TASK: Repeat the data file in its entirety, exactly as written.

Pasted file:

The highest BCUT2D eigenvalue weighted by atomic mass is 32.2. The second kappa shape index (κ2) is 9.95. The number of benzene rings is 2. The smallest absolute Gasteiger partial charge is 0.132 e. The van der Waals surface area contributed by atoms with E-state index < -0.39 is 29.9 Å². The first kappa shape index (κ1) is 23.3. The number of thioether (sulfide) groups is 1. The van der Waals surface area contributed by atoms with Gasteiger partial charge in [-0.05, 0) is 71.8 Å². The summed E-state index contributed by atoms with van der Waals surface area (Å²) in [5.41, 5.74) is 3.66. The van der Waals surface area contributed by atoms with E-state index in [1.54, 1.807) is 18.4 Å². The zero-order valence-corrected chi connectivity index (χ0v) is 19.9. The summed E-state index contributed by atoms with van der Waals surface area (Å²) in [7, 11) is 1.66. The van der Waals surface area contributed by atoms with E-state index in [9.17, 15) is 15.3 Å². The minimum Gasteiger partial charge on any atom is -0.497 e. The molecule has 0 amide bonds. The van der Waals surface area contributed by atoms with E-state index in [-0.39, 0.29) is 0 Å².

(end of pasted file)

The highest BCUT2D eigenvalue weighted by atomic mass is 32.2. The second kappa shape index (κ2) is 9.95. The number of benzene rings is 2. The smallest absolute Gasteiger partial charge is 0.132 e. The van der Waals surface area contributed by atoms with E-state index < -0.39 is 29.9 Å². The first kappa shape index (κ1) is 23.3. The number of thioether (sulfide) groups is 1. The van der Waals surface area contributed by atoms with Gasteiger partial charge in [-0.05, 0) is 71.8 Å². The summed E-state index contributed by atoms with van der Waals surface area (Å²) in [5.41, 5.74) is 3.66. The van der Waals surface area contributed by atoms with E-state index in [1.54, 1.807) is 18.4 Å². The zero-order valence-corrected chi connectivity index (χ0v) is 19.9. The summed E-state index contributed by atoms with van der Waals surface area (Å²) in [7, 11) is 1.66. The van der Waals surface area contributed by atoms with E-state index in [9.17, 15) is 15.3 Å². The minimum Gasteiger partial charge on any atom is -0.497 e. The molecule has 0 amide bonds. The van der Waals surface area contributed by atoms with E-state index in [-0.39, 0.29) is 0 Å².